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Raciolinguistics

Edited by H. Samy Alim, John R. Rickford, and Arnetha F. Ball

Raciolinguistics "Brings together a critical mass of scholars to form a new field dedicated to theorizing and analyzing language and race together."


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Sociolinguistics from the Periphery

By Sari Pietikäinen, FinlandAlexandra Jaffe, Long BeachHelen Kelly-Holmes, and Nikolas Coupland

Sociolinguistics from the Periphery "presents a fascinating book about change: shifting political, economic and cultural conditions; ephemeral, sometimes even seasonal, multilingualism; and altered imaginaries for minority and indigenous languages and their users."


Academic Paper


Title: Phonological Memory Predicts Second Language Oral Fluency Gains in Adults
Author: Irena O'Brien
Institution: Université du Québec à Montréal
Author: Norman Segalowitz
Email: click here TO access email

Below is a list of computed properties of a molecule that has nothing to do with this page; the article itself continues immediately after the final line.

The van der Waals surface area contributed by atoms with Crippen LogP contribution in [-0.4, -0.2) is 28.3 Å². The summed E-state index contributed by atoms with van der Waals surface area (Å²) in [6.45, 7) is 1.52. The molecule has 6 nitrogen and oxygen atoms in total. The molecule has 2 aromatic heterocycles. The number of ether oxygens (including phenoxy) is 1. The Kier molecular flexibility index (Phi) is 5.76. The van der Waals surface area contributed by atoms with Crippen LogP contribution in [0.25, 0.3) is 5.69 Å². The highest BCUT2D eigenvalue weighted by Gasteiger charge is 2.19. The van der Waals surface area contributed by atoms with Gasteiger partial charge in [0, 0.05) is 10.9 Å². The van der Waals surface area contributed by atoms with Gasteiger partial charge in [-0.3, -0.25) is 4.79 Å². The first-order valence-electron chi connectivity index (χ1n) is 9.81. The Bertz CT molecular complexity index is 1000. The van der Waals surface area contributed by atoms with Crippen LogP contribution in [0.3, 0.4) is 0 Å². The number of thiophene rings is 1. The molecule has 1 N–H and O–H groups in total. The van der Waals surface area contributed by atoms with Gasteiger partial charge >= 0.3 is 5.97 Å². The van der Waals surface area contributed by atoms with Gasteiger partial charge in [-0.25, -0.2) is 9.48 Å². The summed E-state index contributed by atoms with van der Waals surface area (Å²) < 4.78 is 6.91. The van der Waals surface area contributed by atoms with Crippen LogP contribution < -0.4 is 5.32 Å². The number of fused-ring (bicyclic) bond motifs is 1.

Homepage: http://web.me.com/normansegalowitz
Institution: Concordia University
Author: Barbara Freed
Institution: Carnegie Mellon University
Author: Joe Collentine
Institution: Northern Arizona University
Linguistic Field: Language Acquisition; Phonology
Subject Language: English
Spanish
Abstract: This study investigated the relationship between phonological memory and second language (L2) fluency gains in native English-speaking adults learning Spanish in two learning contexts: at their home university or abroad in an immersion context. Phonological memory (operationalized as serial nonword recognition) and Spanish oral fluency (temporal/hesitation phenomena) were assessed at two times, 13 weeks apart. Hierarchical regressions showed that, after the variance attributable to learning context was partialed out, initial serial nonword recognition performance was significantly associated with L2 oral fluency development, explaining 4.5–9.7% of unique variance. These results indicate that phonological memory makes an important contribution to L2 learning in terms of oral fluency development. Furthermore, these results from an adult population extend conclusions from previous studies that have claimed a role for phonological memory primarily in vocabulary development in younger populations.

CUP AT LINGUIST

This article appears IN Studies in Second Language Acquisition Vol. 29, Issue 4.

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